Clear to Create? Or Create to Clear?
On those days that I don’t have a specific project in mind, I will head to my studio with every intention of clearing the decks. I would love to be able to have every little thing put back in its place. I don’t have a huge stash. It would be possible for me to achieve order, the kind that Melanie McNeil showed in her Studio and Stash Tour. I have a general plan of where things go, and I grab a pile to fold and put away…
And then I think, “Well, it would only take a little while to sew these scraps together, and then I could use up that sale batting I bought, and then there will be more room in here and it will look great!” And I roll my chair around the small area open in the middle of the room and start combining scraps.
In this case, I wanted to use up a bag of red, white, and blue scraps I’ve had for about 4 years, for a lap quilt for the VA hospital.
The last piece I had been working on was my practice piece with double layers of Hobbs 80/20 batting. I made myself finish quilting all the space on this before I started the new project.
Toward the end there, I felt like I was getting pretty darned good! I was thinking, “You are on your way to becoming a good machine quilter!”
Here’s the whole piece:
With a warm feeling of FMQ confidence, I started putting the red, white, and blue scraps into log cabin squares. About half way through stitching random strips around the sides of 12 blocks , I realized what a terrible pattern that is for quick piecing. I chain-pieced, starting with two little squares in the middle, and adding a strip to one side of all 12 blocks in a row, but I still had to get up and press the chain of blocks after each addition, and then trim them so the next row would go on straight. And I spent a lot of time flipping through all the squares to be sure that I didn’t have the blue flowered fabric or the red striped fabric in the same position in any of them.
A better plan would have been to sew lots of strips together in long rows, and then cut those into rectangles for a rail fence or Roman stripe pattern. A lot less motion and the same amount of design fun. Next time.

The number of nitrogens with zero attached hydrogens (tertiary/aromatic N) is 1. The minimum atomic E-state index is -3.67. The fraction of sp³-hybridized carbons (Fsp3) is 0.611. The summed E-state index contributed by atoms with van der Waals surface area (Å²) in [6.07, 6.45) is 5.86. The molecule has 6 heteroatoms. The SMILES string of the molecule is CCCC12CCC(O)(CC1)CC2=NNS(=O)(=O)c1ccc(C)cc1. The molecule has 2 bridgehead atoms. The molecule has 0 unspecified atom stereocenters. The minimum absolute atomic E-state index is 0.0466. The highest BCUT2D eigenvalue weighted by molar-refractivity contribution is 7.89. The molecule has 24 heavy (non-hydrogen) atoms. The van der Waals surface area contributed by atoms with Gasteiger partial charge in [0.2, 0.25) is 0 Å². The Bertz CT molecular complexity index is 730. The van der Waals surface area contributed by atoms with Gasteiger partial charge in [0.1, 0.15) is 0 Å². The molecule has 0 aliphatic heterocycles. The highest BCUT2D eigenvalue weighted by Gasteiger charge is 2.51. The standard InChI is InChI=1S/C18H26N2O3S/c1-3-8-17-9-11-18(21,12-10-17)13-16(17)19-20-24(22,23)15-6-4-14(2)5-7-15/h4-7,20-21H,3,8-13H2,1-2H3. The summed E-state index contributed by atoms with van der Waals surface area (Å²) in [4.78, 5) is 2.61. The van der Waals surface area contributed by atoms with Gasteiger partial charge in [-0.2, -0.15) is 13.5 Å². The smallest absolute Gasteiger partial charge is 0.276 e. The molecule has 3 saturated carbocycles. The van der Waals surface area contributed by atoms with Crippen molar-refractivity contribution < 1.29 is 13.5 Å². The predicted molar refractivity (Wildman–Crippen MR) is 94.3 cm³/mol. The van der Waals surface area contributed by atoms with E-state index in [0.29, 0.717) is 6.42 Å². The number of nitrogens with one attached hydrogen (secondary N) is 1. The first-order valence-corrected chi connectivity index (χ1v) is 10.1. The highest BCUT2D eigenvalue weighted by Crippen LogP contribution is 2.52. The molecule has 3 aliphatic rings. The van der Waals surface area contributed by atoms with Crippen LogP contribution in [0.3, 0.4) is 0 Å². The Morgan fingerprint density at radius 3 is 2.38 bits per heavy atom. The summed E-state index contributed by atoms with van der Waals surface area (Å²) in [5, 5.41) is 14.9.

As I was piecing, I was watching one of my Craftsy classes, Leah Day’s Free Motion Fillers. After all the close, intricate stitching I had been practicing, I thought I would be able to handle one of her designs for this lap quilt. (Yes! I have actually watched one of my Craftsy classes all the way through!)
I put nine blocks together randomly into a top. I was trying Hobbs Thermore ultra-thin polyester batting, and it had a slightly sticky surface. If I had put the quilt together the normal way, with the batting inside, that would have been great, and I think it would have helped the layers stick together. But I was sewing it pillowcase-style, with the batting on the bottom of the layers, and it was not easy to move it through the machine.
Time to quilt. I picked the design Leah calls “swirling waters”, watched the video segment again to review her tips, put in a new needle, and even warmed up on a practice piece. Everything seemed fine, but when I moved to the lap quilt, it just didn’t go smoothly. The top stitching looked okay, but the bobbin thread just lay on the surface. No matter how I adjusted the tension, I couldn’t get the look I like where the stitches go into the batting evenly. Maybe it was because the Thermore is so thin compared to the doubled batting I had been using before. Maybe it is because I was moving over seams in the blocks, and on the practice piece I was working on big strips of more loosely woven cloth.
The good thing is that the Thermore only has to be quilted 8″ apart, so even if my stitching is less than even, it is not going to shift inside the quilt. And also, when I washed and dried it, the bobbin threads sank into the batting better.
So here it is. Not the masterpiece of free-motion quilting I hoped for, but, one bag of scraps used up, one brand of batting sampled, and one video class completed! A small amount of clearing and creating at the same time.